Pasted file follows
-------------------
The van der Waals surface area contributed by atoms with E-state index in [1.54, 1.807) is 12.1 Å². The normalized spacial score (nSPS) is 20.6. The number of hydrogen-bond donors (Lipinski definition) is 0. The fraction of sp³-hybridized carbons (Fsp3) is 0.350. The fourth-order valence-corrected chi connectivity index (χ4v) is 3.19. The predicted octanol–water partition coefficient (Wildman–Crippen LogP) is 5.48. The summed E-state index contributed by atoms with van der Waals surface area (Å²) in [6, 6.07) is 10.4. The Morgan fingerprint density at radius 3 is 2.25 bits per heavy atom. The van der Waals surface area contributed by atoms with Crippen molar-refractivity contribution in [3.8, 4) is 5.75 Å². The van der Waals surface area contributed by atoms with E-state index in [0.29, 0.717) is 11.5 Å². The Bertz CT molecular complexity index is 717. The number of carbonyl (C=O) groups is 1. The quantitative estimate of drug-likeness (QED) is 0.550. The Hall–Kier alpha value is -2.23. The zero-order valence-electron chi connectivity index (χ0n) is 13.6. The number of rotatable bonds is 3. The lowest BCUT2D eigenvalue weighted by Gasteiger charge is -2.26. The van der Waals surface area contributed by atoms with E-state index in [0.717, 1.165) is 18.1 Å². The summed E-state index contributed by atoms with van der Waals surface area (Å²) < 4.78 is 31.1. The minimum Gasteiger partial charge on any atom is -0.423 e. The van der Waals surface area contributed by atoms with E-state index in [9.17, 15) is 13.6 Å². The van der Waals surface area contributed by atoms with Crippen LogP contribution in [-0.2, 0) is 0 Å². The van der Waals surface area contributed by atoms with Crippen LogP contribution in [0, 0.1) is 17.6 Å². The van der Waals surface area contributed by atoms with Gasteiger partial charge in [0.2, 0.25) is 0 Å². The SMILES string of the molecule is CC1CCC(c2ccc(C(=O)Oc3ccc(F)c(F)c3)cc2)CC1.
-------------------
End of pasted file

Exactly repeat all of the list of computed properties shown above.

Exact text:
The van der Waals surface area contributed by atoms with E-state index in [1.54, 1.807) is 12.1 Å². The normalized spacial score (nSPS) is 20.6. The number of hydrogen-bond donors (Lipinski definition) is 0. The fraction of sp³-hybridized carbons (Fsp3) is 0.350. The fourth-order valence-corrected chi connectivity index (χ4v) is 3.19. The predicted octanol–water partition coefficient (Wildman–Crippen LogP) is 5.48. The summed E-state index contributed by atoms with van der Waals surface area (Å²) in [6, 6.07) is 10.4. The Morgan fingerprint density at radius 3 is 2.25 bits per heavy atom. The van der Waals surface area contributed by atoms with Crippen molar-refractivity contribution in [3.8, 4) is 5.75 Å². The van der Waals surface area contributed by atoms with E-state index in [0.29, 0.717) is 11.5 Å². The Bertz CT molecular complexity index is 717. The number of carbonyl (C=O) groups is 1. The quantitative estimate of drug-likeness (QED) is 0.550. The Hall–Kier alpha value is -2.23. The zero-order valence-electron chi connectivity index (χ0n) is 13.6. The number of rotatable bonds is 3. The lowest BCUT2D eigenvalue weighted by Gasteiger charge is -2.26. The van der Waals surface area contributed by atoms with E-state index in [0.717, 1.165) is 18.1 Å². The summed E-state index contributed by atoms with van der Waals surface area (Å²) < 4.78 is 31.1. The minimum Gasteiger partial charge on any atom is -0.423 e. The van der Waals surface area contributed by atoms with E-state index in [9.17, 15) is 13.6 Å². The van der Waals surface area contributed by atoms with Crippen LogP contribution in [-0.2, 0) is 0 Å². The van der Waals surface area contributed by atoms with Crippen LogP contribution in [0, 0.1) is 17.6 Å². The van der Waals surface area contributed by atoms with Gasteiger partial charge in [0.2, 0.25) is 0 Å². The SMILES string of the molecule is CC1CCC(c2ccc(C(=O)Oc3ccc(F)c(F)c3)cc2)CC1.